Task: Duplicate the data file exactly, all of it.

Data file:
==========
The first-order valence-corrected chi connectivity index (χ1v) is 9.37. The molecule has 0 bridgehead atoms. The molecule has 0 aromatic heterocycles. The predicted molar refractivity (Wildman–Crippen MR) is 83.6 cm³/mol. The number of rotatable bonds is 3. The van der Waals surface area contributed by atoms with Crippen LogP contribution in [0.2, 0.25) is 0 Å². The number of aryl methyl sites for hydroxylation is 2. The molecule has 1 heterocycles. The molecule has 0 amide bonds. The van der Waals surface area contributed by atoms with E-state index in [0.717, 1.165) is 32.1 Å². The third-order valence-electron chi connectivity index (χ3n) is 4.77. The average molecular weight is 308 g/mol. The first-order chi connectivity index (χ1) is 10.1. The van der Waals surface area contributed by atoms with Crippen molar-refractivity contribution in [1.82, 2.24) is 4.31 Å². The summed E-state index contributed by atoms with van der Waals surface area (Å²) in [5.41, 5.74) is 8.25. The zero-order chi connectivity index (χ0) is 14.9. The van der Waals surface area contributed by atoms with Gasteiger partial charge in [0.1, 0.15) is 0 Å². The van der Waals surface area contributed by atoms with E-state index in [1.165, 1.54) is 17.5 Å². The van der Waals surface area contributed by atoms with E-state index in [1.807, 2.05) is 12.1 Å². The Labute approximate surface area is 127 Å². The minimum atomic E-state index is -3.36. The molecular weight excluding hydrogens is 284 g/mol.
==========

The first-order valence-corrected chi connectivity index (χ1v) is 9.37. The molecule has 0 bridgehead atoms. The molecule has 0 aromatic heterocycles. The predicted molar refractivity (Wildman–Crippen MR) is 83.6 cm³/mol. The number of rotatable bonds is 3. The van der Waals surface area contributed by atoms with Crippen LogP contribution in [0.2, 0.25) is 0 Å². The number of aryl methyl sites for hydroxylation is 2. The molecule has 1 heterocycles. The molecule has 0 amide bonds. The van der Waals surface area contributed by atoms with E-state index in [0.717, 1.165) is 32.1 Å². The third-order valence-electron chi connectivity index (χ3n) is 4.77. The average molecular weight is 308 g/mol. The first-order chi connectivity index (χ1) is 10.1. The van der Waals surface area contributed by atoms with Crippen molar-refractivity contribution in [1.82, 2.24) is 4.31 Å². The summed E-state index contributed by atoms with van der Waals surface area (Å²) in [5.41, 5.74) is 8.25. The zero-order chi connectivity index (χ0) is 14.9. The van der Waals surface area contributed by atoms with Gasteiger partial charge in [0.1, 0.15) is 0 Å². The van der Waals surface area contributed by atoms with E-state index in [1.165, 1.54) is 17.5 Å². The van der Waals surface area contributed by atoms with E-state index in [1.807, 2.05) is 12.1 Å². The Labute approximate surface area is 127 Å². The minimum atomic E-state index is -3.36. The molecular weight excluding hydrogens is 284 g/mol.